A woman's scorn: Toward a feminist defense of contempt as a moral emotion

Hypatia 20 (4):80-93 (2005)
Abstract
In an effort to reclaim women's moral psychology, feminist philosophers have reevaluated several seemingly negative emotions such as anger, resentment, and bitterness. However, one negative emotion has yet to receive adequate attention from feminist philosophers: contempt. I argue that feminists should reconsider what role feelings of contempt for male oppressors and male-dominated institutions and practices should play in our lives. I begin by surveying four feminist defenses of the negative emotions. I then offer a brief sketch of the nature and moral significance of contempt, and argue that contempt can be morally and politically valuable for the same reasons that feminists have defended other negative emotions. I close by considering why feminists have been hesitant to defend contempt as a morally and politically important emotion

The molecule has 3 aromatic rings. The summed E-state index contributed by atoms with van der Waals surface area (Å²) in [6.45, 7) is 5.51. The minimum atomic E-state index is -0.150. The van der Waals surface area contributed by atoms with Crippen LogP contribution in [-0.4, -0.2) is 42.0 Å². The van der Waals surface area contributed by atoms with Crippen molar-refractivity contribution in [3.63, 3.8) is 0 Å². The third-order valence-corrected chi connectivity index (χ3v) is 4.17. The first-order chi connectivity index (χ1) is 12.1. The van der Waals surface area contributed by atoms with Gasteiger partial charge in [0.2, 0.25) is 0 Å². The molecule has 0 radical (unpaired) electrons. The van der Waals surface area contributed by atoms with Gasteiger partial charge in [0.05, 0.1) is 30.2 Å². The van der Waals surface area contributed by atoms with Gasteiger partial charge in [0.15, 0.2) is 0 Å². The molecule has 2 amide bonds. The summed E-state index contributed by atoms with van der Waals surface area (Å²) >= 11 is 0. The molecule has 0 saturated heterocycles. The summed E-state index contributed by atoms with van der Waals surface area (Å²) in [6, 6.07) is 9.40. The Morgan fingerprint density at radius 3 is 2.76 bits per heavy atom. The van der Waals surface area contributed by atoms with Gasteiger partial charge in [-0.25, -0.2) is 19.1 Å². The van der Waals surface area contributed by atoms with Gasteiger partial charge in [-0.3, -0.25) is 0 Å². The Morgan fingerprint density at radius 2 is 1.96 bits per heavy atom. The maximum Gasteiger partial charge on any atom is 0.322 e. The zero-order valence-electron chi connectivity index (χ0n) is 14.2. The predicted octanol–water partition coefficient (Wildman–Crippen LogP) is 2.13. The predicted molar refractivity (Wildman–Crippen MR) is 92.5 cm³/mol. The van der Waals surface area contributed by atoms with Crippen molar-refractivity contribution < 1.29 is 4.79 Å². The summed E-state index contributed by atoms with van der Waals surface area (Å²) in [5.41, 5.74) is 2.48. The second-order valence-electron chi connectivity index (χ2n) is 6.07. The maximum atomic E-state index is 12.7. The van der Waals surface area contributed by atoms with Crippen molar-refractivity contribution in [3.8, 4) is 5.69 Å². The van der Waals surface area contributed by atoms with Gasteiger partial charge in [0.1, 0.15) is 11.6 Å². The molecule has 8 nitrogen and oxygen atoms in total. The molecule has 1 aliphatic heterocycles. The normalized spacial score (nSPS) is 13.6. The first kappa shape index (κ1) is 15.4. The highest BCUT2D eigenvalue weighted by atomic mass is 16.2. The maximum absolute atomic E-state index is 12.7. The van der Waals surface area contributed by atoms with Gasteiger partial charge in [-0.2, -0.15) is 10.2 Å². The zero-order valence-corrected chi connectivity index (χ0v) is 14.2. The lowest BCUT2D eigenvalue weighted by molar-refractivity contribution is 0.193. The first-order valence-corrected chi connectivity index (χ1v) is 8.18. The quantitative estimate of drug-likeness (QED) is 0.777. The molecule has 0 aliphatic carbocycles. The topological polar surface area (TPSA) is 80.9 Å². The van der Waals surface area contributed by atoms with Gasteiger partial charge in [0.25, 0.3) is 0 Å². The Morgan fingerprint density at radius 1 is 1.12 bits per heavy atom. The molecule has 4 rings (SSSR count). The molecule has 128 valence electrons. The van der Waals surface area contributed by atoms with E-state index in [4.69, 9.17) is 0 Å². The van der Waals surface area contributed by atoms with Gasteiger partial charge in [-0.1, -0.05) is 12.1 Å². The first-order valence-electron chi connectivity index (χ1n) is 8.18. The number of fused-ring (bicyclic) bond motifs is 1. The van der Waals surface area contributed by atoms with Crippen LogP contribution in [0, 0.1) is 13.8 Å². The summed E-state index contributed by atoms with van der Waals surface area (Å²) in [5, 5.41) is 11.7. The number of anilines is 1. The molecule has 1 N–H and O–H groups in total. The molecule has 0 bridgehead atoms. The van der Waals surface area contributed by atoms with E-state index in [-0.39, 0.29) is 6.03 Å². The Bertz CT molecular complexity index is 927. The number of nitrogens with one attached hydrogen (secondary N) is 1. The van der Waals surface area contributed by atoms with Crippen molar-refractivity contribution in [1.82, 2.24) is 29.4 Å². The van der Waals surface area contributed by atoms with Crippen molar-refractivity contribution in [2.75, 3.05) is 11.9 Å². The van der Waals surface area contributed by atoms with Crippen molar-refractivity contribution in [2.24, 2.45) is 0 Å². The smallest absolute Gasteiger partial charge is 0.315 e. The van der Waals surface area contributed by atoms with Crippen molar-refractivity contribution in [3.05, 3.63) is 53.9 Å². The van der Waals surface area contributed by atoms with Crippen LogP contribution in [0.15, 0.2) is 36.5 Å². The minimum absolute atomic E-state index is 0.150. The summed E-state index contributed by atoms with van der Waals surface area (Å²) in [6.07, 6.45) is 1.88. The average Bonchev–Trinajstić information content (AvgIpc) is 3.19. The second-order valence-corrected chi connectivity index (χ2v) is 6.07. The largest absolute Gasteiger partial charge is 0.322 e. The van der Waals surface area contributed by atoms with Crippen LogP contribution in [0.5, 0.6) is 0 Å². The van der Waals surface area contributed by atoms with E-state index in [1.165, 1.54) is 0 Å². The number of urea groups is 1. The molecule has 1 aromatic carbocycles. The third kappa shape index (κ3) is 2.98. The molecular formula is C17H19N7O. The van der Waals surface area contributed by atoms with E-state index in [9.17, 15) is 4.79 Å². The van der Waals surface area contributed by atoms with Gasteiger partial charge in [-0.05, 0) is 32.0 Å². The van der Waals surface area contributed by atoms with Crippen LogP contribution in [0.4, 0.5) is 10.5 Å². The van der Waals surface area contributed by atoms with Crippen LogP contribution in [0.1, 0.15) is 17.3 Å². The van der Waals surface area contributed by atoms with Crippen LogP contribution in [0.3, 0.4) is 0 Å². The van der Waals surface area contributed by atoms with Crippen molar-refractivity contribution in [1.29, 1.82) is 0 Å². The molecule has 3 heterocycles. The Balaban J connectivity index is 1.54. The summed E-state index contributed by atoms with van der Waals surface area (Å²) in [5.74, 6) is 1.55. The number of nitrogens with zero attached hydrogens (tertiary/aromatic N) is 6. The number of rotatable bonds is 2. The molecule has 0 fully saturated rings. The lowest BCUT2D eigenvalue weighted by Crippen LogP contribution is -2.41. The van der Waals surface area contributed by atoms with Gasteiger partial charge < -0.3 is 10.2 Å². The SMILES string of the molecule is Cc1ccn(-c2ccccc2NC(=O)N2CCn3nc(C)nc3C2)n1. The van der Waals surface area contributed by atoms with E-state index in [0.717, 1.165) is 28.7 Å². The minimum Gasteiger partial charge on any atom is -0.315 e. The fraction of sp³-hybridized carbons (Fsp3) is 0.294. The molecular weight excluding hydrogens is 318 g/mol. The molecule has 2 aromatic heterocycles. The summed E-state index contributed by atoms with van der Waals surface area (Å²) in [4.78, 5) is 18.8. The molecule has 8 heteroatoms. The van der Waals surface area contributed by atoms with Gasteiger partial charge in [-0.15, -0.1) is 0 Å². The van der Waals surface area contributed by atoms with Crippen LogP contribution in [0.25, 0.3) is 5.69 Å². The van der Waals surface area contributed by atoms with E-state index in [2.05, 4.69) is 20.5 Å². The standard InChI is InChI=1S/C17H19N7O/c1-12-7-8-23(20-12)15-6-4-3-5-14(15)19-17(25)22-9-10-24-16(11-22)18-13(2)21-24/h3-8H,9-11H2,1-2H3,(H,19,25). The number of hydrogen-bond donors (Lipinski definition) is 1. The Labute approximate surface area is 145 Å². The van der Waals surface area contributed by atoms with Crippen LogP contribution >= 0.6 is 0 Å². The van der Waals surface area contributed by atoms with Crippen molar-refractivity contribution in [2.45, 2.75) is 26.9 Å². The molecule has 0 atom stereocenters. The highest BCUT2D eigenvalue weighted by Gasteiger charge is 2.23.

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DOI 10.2979/HYP.2005.20.4.80
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Contempt as a Moral Attitude.Michelle Mason - 2003 - Ethics 113 (2):234-272.
Contempt and Ordinary Inequality.David Haekwon Kim - 1999 - In Susan E. Babbitt & Sue Campbell (eds.), Racism and Philosophy.

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